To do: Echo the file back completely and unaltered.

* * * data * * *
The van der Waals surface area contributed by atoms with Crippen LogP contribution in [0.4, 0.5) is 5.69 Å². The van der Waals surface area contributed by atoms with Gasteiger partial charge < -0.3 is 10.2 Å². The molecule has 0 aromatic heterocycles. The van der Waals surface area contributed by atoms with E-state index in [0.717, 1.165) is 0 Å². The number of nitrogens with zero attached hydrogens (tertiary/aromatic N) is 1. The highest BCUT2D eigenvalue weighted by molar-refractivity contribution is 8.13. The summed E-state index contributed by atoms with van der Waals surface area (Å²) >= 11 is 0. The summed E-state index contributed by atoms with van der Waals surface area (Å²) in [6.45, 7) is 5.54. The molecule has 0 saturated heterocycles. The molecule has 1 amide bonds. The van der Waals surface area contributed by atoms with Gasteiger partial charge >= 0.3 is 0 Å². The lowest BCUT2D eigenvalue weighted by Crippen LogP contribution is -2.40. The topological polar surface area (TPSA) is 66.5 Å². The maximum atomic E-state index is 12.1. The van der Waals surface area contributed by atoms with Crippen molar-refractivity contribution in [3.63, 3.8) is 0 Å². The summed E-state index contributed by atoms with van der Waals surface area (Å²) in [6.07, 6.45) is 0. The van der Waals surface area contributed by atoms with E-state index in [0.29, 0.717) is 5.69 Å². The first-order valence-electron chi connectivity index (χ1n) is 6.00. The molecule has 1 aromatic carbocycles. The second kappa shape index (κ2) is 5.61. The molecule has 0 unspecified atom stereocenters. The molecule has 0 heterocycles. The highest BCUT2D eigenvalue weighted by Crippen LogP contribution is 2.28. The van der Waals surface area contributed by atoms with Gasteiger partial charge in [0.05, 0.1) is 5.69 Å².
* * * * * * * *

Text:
The van der Waals surface area contributed by atoms with Crippen LogP contribution in [0.4, 0.5) is 5.69 Å². The van der Waals surface area contributed by atoms with Gasteiger partial charge < -0.3 is 10.2 Å². The molecule has 0 aromatic heterocycles. The van der Waals surface area contributed by atoms with E-state index in [0.717, 1.165) is 0 Å². The number of nitrogens with zero attached hydrogens (tertiary/aromatic N) is 1. The highest BCUT2D eigenvalue weighted by molar-refractivity contribution is 8.13. The summed E-state index contributed by atoms with van der Waals surface area (Å²) >= 11 is 0. The summed E-state index contributed by atoms with van der Waals surface area (Å²) in [6.45, 7) is 5.54. The molecule has 0 saturated heterocycles. The molecule has 1 amide bonds. The van der Waals surface area contributed by atoms with Gasteiger partial charge >= 0.3 is 0 Å². The lowest BCUT2D eigenvalue weighted by Crippen LogP contribution is -2.40. The topological polar surface area (TPSA) is 66.5 Å². The maximum atomic E-state index is 12.1. The van der Waals surface area contributed by atoms with Crippen molar-refractivity contribution in [3.63, 3.8) is 0 Å². The summed E-state index contributed by atoms with van der Waals surface area (Å²) in [6.07, 6.45) is 0. The van der Waals surface area contributed by atoms with E-state index in [0.29, 0.717) is 5.69 Å². The first-order valence-electron chi connectivity index (χ1n) is 6.00. The molecule has 1 aromatic carbocycles. The second kappa shape index (κ2) is 5.61. The molecule has 0 unspecified atom stereocenters. The molecule has 0 heterocycles. The highest BCUT2D eigenvalue weighted by Crippen LogP contribution is 2.28. The van der Waals surface area contributed by atoms with Gasteiger partial charge in [0.05, 0.1) is 5.69 Å².